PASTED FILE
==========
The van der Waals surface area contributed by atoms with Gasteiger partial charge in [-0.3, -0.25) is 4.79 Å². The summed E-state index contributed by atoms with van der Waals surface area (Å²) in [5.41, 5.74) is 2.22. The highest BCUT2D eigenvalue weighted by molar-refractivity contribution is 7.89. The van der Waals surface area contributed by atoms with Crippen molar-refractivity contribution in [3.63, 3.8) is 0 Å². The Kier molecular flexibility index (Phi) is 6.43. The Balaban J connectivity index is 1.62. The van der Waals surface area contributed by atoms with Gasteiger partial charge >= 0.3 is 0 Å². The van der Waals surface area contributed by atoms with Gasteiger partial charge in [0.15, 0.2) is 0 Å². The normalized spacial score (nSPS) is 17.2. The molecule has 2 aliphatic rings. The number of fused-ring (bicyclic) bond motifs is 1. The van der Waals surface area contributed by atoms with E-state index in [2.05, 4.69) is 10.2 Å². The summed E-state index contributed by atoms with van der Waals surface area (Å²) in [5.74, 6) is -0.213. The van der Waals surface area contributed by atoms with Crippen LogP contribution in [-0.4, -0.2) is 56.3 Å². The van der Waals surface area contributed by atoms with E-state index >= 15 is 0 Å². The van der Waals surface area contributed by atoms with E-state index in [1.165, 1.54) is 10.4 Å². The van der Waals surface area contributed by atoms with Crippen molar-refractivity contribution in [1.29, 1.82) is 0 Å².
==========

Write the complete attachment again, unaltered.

The van der Waals surface area contributed by atoms with Gasteiger partial charge in [-0.3, -0.25) is 4.79 Å². The summed E-state index contributed by atoms with van der Waals surface area (Å²) in [5.41, 5.74) is 2.22. The highest BCUT2D eigenvalue weighted by molar-refractivity contribution is 7.89. The van der Waals surface area contributed by atoms with Crippen molar-refractivity contribution in [3.63, 3.8) is 0 Å². The Kier molecular flexibility index (Phi) is 6.43. The Balaban J connectivity index is 1.62. The van der Waals surface area contributed by atoms with Gasteiger partial charge >= 0.3 is 0 Å². The van der Waals surface area contributed by atoms with Gasteiger partial charge in [0.15, 0.2) is 0 Å². The normalized spacial score (nSPS) is 17.2. The molecule has 2 aliphatic rings. The number of fused-ring (bicyclic) bond motifs is 1. The van der Waals surface area contributed by atoms with E-state index in [2.05, 4.69) is 10.2 Å². The summed E-state index contributed by atoms with van der Waals surface area (Å²) in [5.74, 6) is -0.213. The van der Waals surface area contributed by atoms with Crippen LogP contribution in [-0.4, -0.2) is 56.3 Å². The van der Waals surface area contributed by atoms with E-state index >= 15 is 0 Å². The van der Waals surface area contributed by atoms with E-state index in [1.165, 1.54) is 10.4 Å². The van der Waals surface area contributed by atoms with Crippen molar-refractivity contribution in [1.29, 1.82) is 0 Å².